Colorado’s newly minted wolf management plan is out for public review, with comments accepted over the next month. Colorado Parks and Wildlife recently unveiled its proposed plan for managing wolves once they are restored to Colorado later this year.
Colorado voters in 2020 established a new state policy with respect to wolves, and directed state wildlife managers to create a plan for the reintroduction of wolves by the end of 2023, and for the subsequent management of those wolves. The popular vote reversed a wildlife policy adopted more than a century ago during an era of settlement and development that called for the extermination of native wildlife like wolves that might pose impediments to ranching.
Changing public values resulted in the new policy direction in 2020 to restore and recover one of the state’s missing wildlife species, the gray wolf.
CPW convened advisory panels to provide recommendations for the management plan. A Stakeholder Advisory Group met for over a year and brought together wolf advocates, ranching industry representatives, guides and outfitters, and others with diverse perspectives. Similarly, a Technical Advisory Group consisting of wildlife biologists with expertise in wolf management across North America provided its expert input.
The Colorado Parks and Wildlife Commission is hosting public discussions about the plan over the next month. The nearest public meeting is in Gunnison, and one meeting will provide for online opportunities for public input.
Colorado’s plan incorporates the experience of wolf managers in other states, but with attributes specifically relevant to Colorado’s circumstances. A primary focus is preventing conflict between wolves and livestock, with a robust financial compensation plan if wolf depredation does occur.
One area in which Colorado could strengthen the plan is to expand its focus on prevention. The voter initiative required a plan to compensate for livestock losses attributed to wolves, and the wolf management plan describes a generous and comprehensive approach. The management plan however lacks a similarly robust approach to prevention. The plan could be improved to better incentivize prevention over compensation to the maximum extent possible.
Colorado’s wolf management is paid for with general fund dollars. There is no connection with or reliance on hunting and fishing license fees, which removes concerns by some in the hunting community about funding nongame wildlife management with hunting fees. Some wolf advocates are supporting new funding mechanisms to generate dollars specifically for conflict prevention and hope to see that incorporated into the plan.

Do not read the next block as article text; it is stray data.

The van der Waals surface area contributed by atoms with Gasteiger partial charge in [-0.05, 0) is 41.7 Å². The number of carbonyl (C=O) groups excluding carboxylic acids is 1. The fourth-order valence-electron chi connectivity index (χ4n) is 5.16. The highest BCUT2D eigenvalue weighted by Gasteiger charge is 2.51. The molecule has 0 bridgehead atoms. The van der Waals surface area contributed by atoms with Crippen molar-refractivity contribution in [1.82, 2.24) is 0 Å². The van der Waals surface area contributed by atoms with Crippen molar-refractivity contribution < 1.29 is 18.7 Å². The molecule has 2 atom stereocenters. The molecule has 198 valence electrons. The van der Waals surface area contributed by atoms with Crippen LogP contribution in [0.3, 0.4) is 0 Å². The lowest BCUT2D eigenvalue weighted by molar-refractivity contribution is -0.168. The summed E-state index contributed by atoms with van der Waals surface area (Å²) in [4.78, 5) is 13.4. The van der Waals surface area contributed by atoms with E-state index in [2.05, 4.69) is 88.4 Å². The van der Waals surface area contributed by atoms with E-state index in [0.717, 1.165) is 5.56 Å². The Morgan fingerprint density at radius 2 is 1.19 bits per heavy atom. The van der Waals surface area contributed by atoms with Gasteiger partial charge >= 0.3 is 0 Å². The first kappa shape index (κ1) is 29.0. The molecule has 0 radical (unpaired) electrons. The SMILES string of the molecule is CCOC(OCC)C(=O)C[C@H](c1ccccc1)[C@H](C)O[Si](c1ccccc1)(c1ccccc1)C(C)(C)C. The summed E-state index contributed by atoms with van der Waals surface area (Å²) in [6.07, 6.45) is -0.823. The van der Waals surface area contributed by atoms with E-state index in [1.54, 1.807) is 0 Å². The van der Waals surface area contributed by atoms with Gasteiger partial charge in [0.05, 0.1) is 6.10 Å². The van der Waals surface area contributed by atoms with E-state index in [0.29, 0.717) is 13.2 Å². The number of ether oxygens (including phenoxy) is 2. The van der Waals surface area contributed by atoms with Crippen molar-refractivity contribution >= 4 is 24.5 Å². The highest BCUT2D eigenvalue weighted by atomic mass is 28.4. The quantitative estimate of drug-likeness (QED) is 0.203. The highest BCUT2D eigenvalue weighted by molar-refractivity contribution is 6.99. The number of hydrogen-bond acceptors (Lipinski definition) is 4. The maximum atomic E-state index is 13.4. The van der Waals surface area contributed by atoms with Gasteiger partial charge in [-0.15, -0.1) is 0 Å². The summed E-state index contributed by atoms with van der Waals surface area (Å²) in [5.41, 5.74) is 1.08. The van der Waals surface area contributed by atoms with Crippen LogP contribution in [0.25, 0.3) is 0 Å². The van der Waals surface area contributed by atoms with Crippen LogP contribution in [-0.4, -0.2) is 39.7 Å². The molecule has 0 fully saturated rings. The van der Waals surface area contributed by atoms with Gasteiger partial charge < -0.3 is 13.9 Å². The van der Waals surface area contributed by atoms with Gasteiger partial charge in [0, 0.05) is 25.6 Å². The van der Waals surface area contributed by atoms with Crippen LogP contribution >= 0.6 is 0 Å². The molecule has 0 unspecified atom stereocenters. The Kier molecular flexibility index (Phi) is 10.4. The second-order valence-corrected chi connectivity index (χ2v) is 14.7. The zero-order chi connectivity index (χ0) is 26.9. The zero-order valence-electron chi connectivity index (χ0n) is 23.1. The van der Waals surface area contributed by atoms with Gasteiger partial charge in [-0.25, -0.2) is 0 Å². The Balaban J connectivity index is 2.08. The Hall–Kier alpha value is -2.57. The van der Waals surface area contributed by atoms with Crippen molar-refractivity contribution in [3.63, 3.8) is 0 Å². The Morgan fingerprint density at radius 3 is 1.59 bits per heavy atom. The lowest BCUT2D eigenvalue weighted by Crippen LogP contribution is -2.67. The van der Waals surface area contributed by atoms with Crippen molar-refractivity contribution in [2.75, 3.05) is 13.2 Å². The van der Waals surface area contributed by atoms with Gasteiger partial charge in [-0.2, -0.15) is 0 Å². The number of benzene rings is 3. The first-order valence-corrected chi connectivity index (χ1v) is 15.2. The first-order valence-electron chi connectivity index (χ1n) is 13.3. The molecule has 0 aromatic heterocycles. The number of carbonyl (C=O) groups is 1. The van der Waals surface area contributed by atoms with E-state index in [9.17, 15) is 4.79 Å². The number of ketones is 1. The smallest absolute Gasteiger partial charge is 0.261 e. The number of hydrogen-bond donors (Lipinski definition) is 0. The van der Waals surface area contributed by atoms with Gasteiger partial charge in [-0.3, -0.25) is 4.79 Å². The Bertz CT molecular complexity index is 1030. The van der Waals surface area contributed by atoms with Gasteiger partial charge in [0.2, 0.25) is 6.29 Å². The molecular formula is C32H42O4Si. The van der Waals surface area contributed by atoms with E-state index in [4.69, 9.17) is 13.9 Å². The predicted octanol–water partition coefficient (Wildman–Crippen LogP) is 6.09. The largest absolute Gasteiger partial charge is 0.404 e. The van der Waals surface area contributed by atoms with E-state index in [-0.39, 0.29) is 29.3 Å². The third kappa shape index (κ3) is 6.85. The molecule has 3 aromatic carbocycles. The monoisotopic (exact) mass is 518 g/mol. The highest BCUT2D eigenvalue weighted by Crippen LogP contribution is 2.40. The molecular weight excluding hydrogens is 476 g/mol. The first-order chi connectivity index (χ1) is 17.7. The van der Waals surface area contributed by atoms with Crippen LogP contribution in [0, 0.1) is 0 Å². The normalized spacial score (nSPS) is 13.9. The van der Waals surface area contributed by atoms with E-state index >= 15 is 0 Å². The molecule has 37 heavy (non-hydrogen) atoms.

The plan provides for the eventuality that some depredation of livestock might occur that requires lethal control by killing and removing offending wolves. The plan should make every effort to avoid that circumstance.
The voter initiative that approved wolf restoration identified wolves as a nongame species, and along with their presently endangered status, it means a public hunting season is off the table. The state’s management plan should highlight the fact that a recreational wolf hunting season is not contemplated.
At some point, wolves will be deemed recovered once the population reaches an appropriate threshold. The management plan identifies 150 to 200 wolves as its target, but some biologists view breeding pairs as a better indicator of genetic diversity and suggest 50 breeding pairs statewide as a more realistic threshold.
Colorado’s identified locations for wolf reintroduction are limited to areas west of the Continental Divide, and 60 miles from state lines. The result is two priority zones for reintroduction – one in the Gunnison Basin, and the other along the Glenwood Springs to Vail corridor.
The schedule of public meetings and the portal for submitting public comment is at https://engagecpw.org/draft-wolf-plan-comments.
Mark Pearson is executive director of San Juan Citizens Alliance. Reach him at email@example.com.